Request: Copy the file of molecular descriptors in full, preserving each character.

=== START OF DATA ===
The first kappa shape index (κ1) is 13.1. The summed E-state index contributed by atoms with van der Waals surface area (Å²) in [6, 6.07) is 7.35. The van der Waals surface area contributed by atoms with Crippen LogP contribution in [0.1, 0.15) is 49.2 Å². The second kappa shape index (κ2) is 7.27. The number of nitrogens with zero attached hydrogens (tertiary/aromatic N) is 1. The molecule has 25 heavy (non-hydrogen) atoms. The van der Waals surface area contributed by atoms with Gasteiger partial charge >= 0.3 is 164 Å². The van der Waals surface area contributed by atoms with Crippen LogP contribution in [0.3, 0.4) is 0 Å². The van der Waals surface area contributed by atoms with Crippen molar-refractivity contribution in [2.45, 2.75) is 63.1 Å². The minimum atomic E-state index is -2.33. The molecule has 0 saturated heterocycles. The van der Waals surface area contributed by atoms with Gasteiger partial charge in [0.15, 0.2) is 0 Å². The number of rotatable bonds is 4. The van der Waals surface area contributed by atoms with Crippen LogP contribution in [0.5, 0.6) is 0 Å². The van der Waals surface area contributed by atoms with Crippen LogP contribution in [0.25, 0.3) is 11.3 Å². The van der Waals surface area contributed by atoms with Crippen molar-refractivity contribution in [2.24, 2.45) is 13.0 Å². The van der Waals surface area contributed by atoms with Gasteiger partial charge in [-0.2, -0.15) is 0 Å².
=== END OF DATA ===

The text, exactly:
The first kappa shape index (κ1) is 13.1. The summed E-state index contributed by atoms with van der Waals surface area (Å²) in [6, 6.07) is 7.35. The van der Waals surface area contributed by atoms with Crippen LogP contribution in [0.1, 0.15) is 49.2 Å². The second kappa shape index (κ2) is 7.27. The number of nitrogens with zero attached hydrogens (tertiary/aromatic N) is 1. The molecule has 25 heavy (non-hydrogen) atoms. The van der Waals surface area contributed by atoms with Gasteiger partial charge >= 0.3 is 164 Å². The van der Waals surface area contributed by atoms with Crippen LogP contribution in [0.3, 0.4) is 0 Å². The van der Waals surface area contributed by atoms with Crippen molar-refractivity contribution in [2.45, 2.75) is 63.1 Å². The minimum atomic E-state index is -2.33. The molecule has 0 saturated heterocycles. The van der Waals surface area contributed by atoms with Gasteiger partial charge in [0.15, 0.2) is 0 Å². The number of rotatable bonds is 4. The van der Waals surface area contributed by atoms with Crippen LogP contribution in [0.5, 0.6) is 0 Å². The van der Waals surface area contributed by atoms with Crippen LogP contribution in [0.25, 0.3) is 11.3 Å². The van der Waals surface area contributed by atoms with Crippen molar-refractivity contribution in [2.24, 2.45) is 13.0 Å². The van der Waals surface area contributed by atoms with Gasteiger partial charge in [-0.2, -0.15) is 0 Å².